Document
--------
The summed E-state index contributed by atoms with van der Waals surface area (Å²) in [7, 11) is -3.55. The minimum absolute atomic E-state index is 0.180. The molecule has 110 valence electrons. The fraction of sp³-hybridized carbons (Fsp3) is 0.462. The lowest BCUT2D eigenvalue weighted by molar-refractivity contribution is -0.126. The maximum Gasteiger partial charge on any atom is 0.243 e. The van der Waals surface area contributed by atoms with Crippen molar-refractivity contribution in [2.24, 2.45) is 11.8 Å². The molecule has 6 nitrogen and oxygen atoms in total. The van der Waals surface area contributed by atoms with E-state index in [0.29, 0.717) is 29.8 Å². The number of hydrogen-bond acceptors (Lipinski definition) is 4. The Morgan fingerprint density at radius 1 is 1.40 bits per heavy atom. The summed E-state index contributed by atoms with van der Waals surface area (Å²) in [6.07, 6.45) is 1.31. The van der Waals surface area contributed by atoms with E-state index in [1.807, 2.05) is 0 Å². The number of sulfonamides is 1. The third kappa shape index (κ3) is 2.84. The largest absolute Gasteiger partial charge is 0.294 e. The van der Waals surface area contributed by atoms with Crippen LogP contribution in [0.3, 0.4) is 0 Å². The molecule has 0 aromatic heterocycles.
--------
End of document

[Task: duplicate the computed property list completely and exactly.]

The summed E-state index contributed by atoms with van der Waals surface area (Å²) in [7, 11) is -3.55. The minimum absolute atomic E-state index is 0.180. The molecule has 110 valence electrons. The fraction of sp³-hybridized carbons (Fsp3) is 0.462. The lowest BCUT2D eigenvalue weighted by molar-refractivity contribution is -0.126. The maximum Gasteiger partial charge on any atom is 0.243 e. The van der Waals surface area contributed by atoms with Crippen molar-refractivity contribution in [2.24, 2.45) is 11.8 Å². The molecule has 6 nitrogen and oxygen atoms in total. The van der Waals surface area contributed by atoms with E-state index in [0.29, 0.717) is 29.8 Å². The number of hydrogen-bond acceptors (Lipinski definition) is 4. The Morgan fingerprint density at radius 1 is 1.40 bits per heavy atom. The summed E-state index contributed by atoms with van der Waals surface area (Å²) in [6.07, 6.45) is 1.31. The van der Waals surface area contributed by atoms with E-state index in [1.807, 2.05) is 0 Å². The number of sulfonamides is 1. The third kappa shape index (κ3) is 2.84. The largest absolute Gasteiger partial charge is 0.294 e. The van der Waals surface area contributed by atoms with Crippen LogP contribution in [0.3, 0.4) is 0 Å². The molecule has 0 aromatic heterocycles.